That isn't an option on the 3.4 DOHC, they all use the smooth side of the belt to drive the water pump. That being said, the 3.4 PR engines come with a water pump that is driven off the smooth side of the belt, while in the Fiero, the 2.8 is driven off the V side of the belt. So when swapping in a 3.4 PR engine, you have to put on a different timing cover and waterpump, or you'll have a bacwards spinning waterpump and the same issues you described. So there are some motors where you will run across that.

I tried driving in to work with the A/C on for a while untill it was running close to the 220 mark, then turned the A/C off while on the highway. This was helpful as it was hotter today than yesterday, and for the first time in a long time, I watched it go from running hot, to cooling down to the 1/4 mark (halfway between 100 and 220, whatever that value is) which is exactly what is supposed to happen when the system works properly. It wasn't a fast drop at all, but it was noticible.

I rinsed off a bunch of dust that had somehow accumulated on the back of my decklid and got the engine wet a bit. The belt squeeked the whole drive in and that got me thinking, perhaps the belt is slipping, that could slow down the waterpump. So I think a new belt is in order, just to check off that box while I'm at it. Perhaps its not a bad idea still to inspect the water pump if I have the belt off.

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Report this Post09-27-2015 08:52 PM Click Here to See the Profile for FierobsessedClick Here to Email FierobsessedSend a Private Message to FierobsessedEdit/Delete MessageReply w/QuoteDirect Link to This Post

Oh, I forgot to mension, I have some good news about the gas tank. The repair with the JB weld and tank repair was a 100% sucsess. I filled the tank up till it wouldn't take any more, then I parked, uphill to see if the fuel would run out, and not a drop. So I can check that issue off the list.

There was a second effect I didn't expect, but am extremely pleased about.

My gas guage wasn't working properly, even though I had worked on it when I was changing the fuel pump out for the "TRE" pump. I had tested, repaired, and calibrated the sender, But it appeared to be somehow off. A full tank (practically overflowing) would be two full ticks below full. And I would always fill it up from when it hit the last line at empty. It would take about 8.3 gallons before it was topped off. So I figured perhaps the needle on the gage was off by two ticks.

When repairing the tank, I manually powered on the fuel pump and attached a gage with a drain line to let the fuel out into a container. I had already run the tank right to the last line at E. To my suprise, I barely got half a gallon out of the tank before it wouldn't pump any more. So it turned out that the last line at E, was in fact, empty.

When I did the repair on the smaller line (filler vent hose) I found that the nipple was pointed at an upward angle coming out of the tank. So as part of the repair I bent it back to the correct more or less perpendicular to the tank surface and glued it into position. I put the new hoses in, and finished up the job by putting a couple of gallons in the tank to get it on the road.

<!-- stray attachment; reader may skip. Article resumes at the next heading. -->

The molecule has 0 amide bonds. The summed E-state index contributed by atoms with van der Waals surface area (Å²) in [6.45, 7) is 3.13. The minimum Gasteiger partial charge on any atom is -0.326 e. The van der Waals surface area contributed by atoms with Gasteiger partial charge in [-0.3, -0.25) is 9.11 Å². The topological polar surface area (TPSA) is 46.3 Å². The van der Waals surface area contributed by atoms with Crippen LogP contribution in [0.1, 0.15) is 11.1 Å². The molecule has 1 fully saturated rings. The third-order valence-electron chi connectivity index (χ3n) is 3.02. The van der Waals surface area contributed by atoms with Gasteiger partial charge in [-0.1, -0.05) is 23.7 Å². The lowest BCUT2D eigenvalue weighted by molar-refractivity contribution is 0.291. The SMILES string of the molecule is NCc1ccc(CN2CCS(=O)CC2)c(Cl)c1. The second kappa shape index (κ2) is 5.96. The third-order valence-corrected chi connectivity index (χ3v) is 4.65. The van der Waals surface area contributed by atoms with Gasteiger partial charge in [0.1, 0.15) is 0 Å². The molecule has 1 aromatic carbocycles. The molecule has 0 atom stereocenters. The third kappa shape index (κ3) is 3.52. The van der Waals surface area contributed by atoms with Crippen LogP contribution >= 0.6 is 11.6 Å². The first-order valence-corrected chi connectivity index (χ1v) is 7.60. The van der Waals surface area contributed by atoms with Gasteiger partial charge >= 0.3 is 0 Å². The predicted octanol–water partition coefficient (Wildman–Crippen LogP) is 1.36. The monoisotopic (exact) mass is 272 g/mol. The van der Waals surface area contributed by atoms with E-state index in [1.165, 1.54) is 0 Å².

I drove till it was at the last line. I filled it up all the way again and instead of it only taking 8.3 gallons, it took a whole 10.0 gallons. And wouldn't you know it, the gage went right to the full line. So, two birds...

So, clearly if the filler vent line is drooping down in the tank, you're not going to be able to fill the tank all the way. Makes me wish I angled it up a little further, get a little more capacity out of the tank. I am so happy about how well this repair turned out.

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Fierobsessed
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Report this Post10-18-2015 04:41 PM Click Here to See the Profile for FierobsessedClick Here to Email FierobsessedSend a Private Message to FierobsessedEdit/Delete MessageReply w/QuoteDirect Link to This Post

Guess I'll need to replace a wheel bearing. It only had a few thousand miles on it, they weren't easy miles though. Maybe there wasn't proper torque on the axle nut or the alignment took a toll on it. But at least it was easy to notice and diagnose. I had some on - off throttle yaw, and a rear end twitch on braking, as well as some instability on the highway. I was expecting to see some loseness in the suspension linkage or something, but it was a little more obvious when I took a closer look.

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Joseph Upson
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Report this Post10-19-2015 10:35 AM Click Here to See the Profile for Joseph UpsonClick Here to Email Joseph UpsonSend a Private Message to Joseph UpsonEdit/Delete MessageReply w/QuoteDirect Link to This Post

Compare fins per inch and number of rows per inch between the stock and Champion radiator. Although the Champion cools better, in my experience it wasn't by an exceptional amount during a period where I installed a brand new stock radiator while the leaking Champion was out to be replaced.